Why does it flap and wiggle so much? Mostly because it isn’t properly tuned yet. This was the very first flight. It will always wiggle and bend in turbulence though, that is kind of the point. If it was rigid then the structural stresses would be higher.
    What’s it made of? It looks like cardboard, but it is really foamboard. It’s the same stuff you can buy at your local store that kids use to make presentations. It is brown because the paper on the outside is brown and water resistant. It’s held together, mostly with hot melt glue. The fuselage is a fiberglass tube like an arrow shaft. It’s a very simple, cheap, and not very elegant building technique, but it works fine for a quick experiment.
    Was it hard to build? No, it’s about as easy as a plane can be, except that you have to build 9 of them.
    Who launches on 4? I guess I do. 3 would have worked just as well.
    Why launch it from the wing tips? Because there is no other good way to grab it. You could have 4.5 people hold 2 planes each, but it would be hard to get them all coordinated.
    Why not add landing gear? Because it’s simpler to live without it, and the flying site we use is covered with grass, so wheels would not work easily. On a flat smooth surface, wheels would work just fine.
    Can you make one with 100 planes? In theory yes, but it would be a lot of work, hard to launch, and a logistical pain in the neck. Besides, for the intended full scale purpose, 9 each 40 ft. modules would be 360 ft. span, which is already way bigger than a 747 at about 200 ft.
    Would it fly better if the modules were swept back like a flock of geese? Not really. Geese fly that way because they are not attached. Ideally the multiple modules would be one smooth continuous wing, but this is just a science experiment. Geese do fly in a V for the same basic reason though, to increase their combined span for better efficiency.
    What kind of drone was used for filming? It was a more or less stock “race quad” with 5” props and a Go-Pro on the font. The pilot, however, is exceptionally skilled.
    Why was it so grey? The smoke from the “Camp Fire” in Southern California settled in the San Francisco bay area for several days, plus it was cloudy.
    Will it fly again? Yes, it has already flown and crashed since then. Flights will continue each weekend, weather permitting, until we get it tuned as best we can. There will be more video, but without all the flapping it will probably be boring.
    Is it hard to land? Yes, it is. If all 9 planes don’t touch down at the exact same time it tears the foam couplers between the planes. It’s an easy thing to fix, but even a good landing is a slight crash. I never said it was a practical model aircraft.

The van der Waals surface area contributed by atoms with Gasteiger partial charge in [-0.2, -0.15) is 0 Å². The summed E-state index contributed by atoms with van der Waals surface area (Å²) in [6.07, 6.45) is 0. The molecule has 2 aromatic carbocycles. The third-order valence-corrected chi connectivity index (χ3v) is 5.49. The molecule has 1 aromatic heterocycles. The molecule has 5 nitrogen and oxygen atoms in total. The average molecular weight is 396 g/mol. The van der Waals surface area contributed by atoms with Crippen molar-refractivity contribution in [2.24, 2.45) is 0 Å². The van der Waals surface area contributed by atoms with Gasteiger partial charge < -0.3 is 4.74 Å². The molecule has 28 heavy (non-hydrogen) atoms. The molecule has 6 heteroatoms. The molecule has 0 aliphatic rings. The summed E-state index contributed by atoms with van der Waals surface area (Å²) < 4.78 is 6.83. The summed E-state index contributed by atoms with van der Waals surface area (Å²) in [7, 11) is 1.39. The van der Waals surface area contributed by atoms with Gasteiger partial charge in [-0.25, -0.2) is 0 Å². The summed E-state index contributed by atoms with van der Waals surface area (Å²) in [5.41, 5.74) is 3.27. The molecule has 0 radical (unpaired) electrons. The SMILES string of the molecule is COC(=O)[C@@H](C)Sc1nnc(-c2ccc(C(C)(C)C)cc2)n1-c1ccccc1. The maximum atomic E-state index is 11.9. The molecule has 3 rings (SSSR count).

How would you launch the full scale version? You get 2 really tall ladders… Just kidding. The Odysseus uses a really wide cart called a “strong back”. They mount the plane on it, and tow it up to speed with a truck. The plane flies really slow so it lifts off easily.
    How would you land such a big aircraft? The Odysseus needs a really wide runway. For full scale it is possible to have the modules break apart and land separately. That would offer huge advantages when operating in areas where a big runway is not available. It would also make the modules much easier to manage in less than ideal weather conditions. The model is not designed to break apart in flight, but it is theoretically possible.

    1. > Yes, it is. If all 9 planes don’t touch down at the exact same time it tears the foam couplers between the planes.
      Could maybe deliberately break the coupling about a second before landing?

  4. I am the designer, builder, and pilot of the Flex Plane x9. If you like this video you may also like:
    Flex Plane Explainer: https://www.youtube.com/watch?v=GWGqs3zqttA&t=66s
    33 ft. Flying Wing: https://www.youtube.com/watch?v=HUUqy4XLHjU
    33 ft. flying wing explainer: https://www.youtube.com/watch?v=gCjHWOUMZFo&t=2s
    Flying barn door: https://www.youtube.com/watch?v=MKJNE2slGPs
    Two Planes, One Pilot: https://youtu.be/2SMqG4pNMFE
    Two Planes, One Pilot explainer: https://youtu.be/WDIEJIrgROc
    Xtreme VTOL: https://www.youtube.com/watch?v=rzIXe8OeAzI&t=192s
    Xtreme VTOL explainer: https://youtu.be/L7Ie9sTB3qk
    Plus Size VTOL: https://www.youtube.com/watch?v=DS3VyABT068
    Ring Wing Air Gate: https://www.youtube.com/watch?v=OAHz_gt6Cig&t=167s
    Whirligig: https://www.youtube.com/watch?v=Hl-g4zlLnLk
    Flying Runway: https://www.youtube.com/watch?v=mJBK9lqvSDM
    Flying Runway w Quads: https://youtu.be/u3fr2v2hOk0
    XC-142 Scale VTOL: https://www.youtube.com/watch?v=VQRr-hHbA7c
    VTOL Explorer: https://www.youtube.com/watch?v=72vj69Hluwk
    VTOL Bixler at NASA: https://www.youtube.com/watch?v=fOJ8TWYUedA
    Winged Utility Vehicle VTOL: https://www.youtube.com/watch?v=DL2HrNPq0LI&t=2s